Combining the elections will save the company at least $250,000, by some accounts.
Six seats on the 10-member board will be elected on March 31. All but two of the incumbents in those seats have said they will not seek re-election.
The seats to be elected, and the incumbents, are: Area 2, David Herndon; Area 3, David McGinnis; Area 4, Johnny Gresham; Area 5, Kay Anderson; Area 8, vacant since the recent resignation of Sarah Brown; and Area 9, Larry Chadwick.
Gresham and Anderson are the only two incumbents who have indicated they may stay in the race.
All members vote for all director seats, even though the directors represent a geographical area within the EMC’s service territory.
Candidates wishing to run for any of the seats must qualify by March 2. Nomination requirements are available on the EMC’s website, www.CobbEMC.com.
The format and location of the March 31 meeting will be the same as for the November election: It will be at Piedmont Church, 570 Piedmont Road, in northeast Cobb, and lawyer Joe D. Whitley will serve as moderator.
Polls will be open from 8 a.m. until 3 p.m., and during a 9:30 a.m. meeting, candidates will each get five minutes to make a presentation to members. After that, the floor will be opened for 60 minutes for member comments.
Candidates must get 50 percent plus one vote to win outright. A runoff, if needed, will be held April 21. But the order signed Thursday also specifies that if the second-highest vote getter in any race decides to withdraw, the election automatically goes to the top vote-getter.
In the Nov. 12 election for Area 7, there were seven candidates, and the race was set for a runoff. Charles Malcolm Swanson got 49.47 percent of the vote, and then-incumbent R.J. Patel drew the second-most votes, with 14.5 percent. Patel withdrew a few days later, but EMC leaders hesitated to declare Swanson the winner, and first contacted the other five candidates, who then also withdrew.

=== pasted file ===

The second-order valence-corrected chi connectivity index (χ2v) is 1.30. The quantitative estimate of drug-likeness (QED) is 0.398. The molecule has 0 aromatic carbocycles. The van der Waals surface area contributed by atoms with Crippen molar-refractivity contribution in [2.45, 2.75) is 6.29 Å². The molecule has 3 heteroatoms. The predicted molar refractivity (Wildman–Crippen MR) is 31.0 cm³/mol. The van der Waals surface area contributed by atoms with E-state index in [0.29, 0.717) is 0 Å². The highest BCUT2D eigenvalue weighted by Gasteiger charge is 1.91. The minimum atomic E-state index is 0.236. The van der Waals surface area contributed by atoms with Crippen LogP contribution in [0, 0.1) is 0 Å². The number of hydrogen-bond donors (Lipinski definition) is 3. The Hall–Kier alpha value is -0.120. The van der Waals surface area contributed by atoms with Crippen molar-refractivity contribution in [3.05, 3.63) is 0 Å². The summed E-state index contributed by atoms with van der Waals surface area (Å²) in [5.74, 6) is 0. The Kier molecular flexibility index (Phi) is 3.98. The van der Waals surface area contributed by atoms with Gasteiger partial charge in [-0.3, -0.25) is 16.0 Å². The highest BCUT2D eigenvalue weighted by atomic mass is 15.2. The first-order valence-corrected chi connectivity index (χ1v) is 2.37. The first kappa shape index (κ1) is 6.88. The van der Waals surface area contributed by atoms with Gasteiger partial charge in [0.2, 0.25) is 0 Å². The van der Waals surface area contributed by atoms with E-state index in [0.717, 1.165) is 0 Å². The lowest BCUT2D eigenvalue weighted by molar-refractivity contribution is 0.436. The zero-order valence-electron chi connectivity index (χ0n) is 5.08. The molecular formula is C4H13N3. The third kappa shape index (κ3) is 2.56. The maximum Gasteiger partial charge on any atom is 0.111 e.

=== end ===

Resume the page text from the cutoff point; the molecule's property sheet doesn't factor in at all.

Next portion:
Last summer, Schuster set out the schedule for elections that had been postponed since 2007 amid the court litigation. Schuster’s original scheduled called for three rounds of elections: Nov. 12, Feb. 18 and May 12.
But at a special members’ meeting in September and then the first election on Nov. 12, members vented their anger and frustration at perceived mismanagement of the electric cooperative by rejecting the company’s suggestions on two bylaw changes and tossing out two incumbent directors. (Two other incumbents did not seek re-election in November.)
Several weeks ago, the plaintiffs to the 2007 lawsuit against the EMC had proposed holding one combined meeting. At that time, EMC representatives had said it would be too confusing to combine the elections — and it would not save the EMC very much money.
But the board, with four new members who were just elected in November, disagreed and directed CEO Chip Nelson to approach the plaintiffs and see if they were still interested in a single, combined election. That led to the consent order, which was signed by Judge Schuster on Thursday.
“Even though the original dates for the elections had been staggered for an orderly transition onto the board of new board members, it was agreed by all that the cost savings to members of a combined meeting was paramount,” Nelson said in a news release announcing the change.
Although Piedmont Church has donated the use of its building, the EMC must pay a third-party firm, the New York-based Election Services Corp., to coordinate the election and mail candidate information to the EMC’s 173,000 members.
Bo Pounds, one of the plaintiffs, said it only makes sense to have one election, rather than drag the process out longer.
“They should go ahead and get it over with,” Pounds said.
Early this month, EMC spokesman Sam Kelly said Nelson favored leaving the elections to be done on two separate dates, for several reasons.
“The election dates have already been decided and agreed to by both parties and entered in a court order; the dates have already been announced in the Cobb EMC November newsletter, which has a September deadline; and the dates have also been posted on the EMC website for more than three months. Bottom line ... it would have created too much confusion for our members,” Kelly told the Journal via email at that time.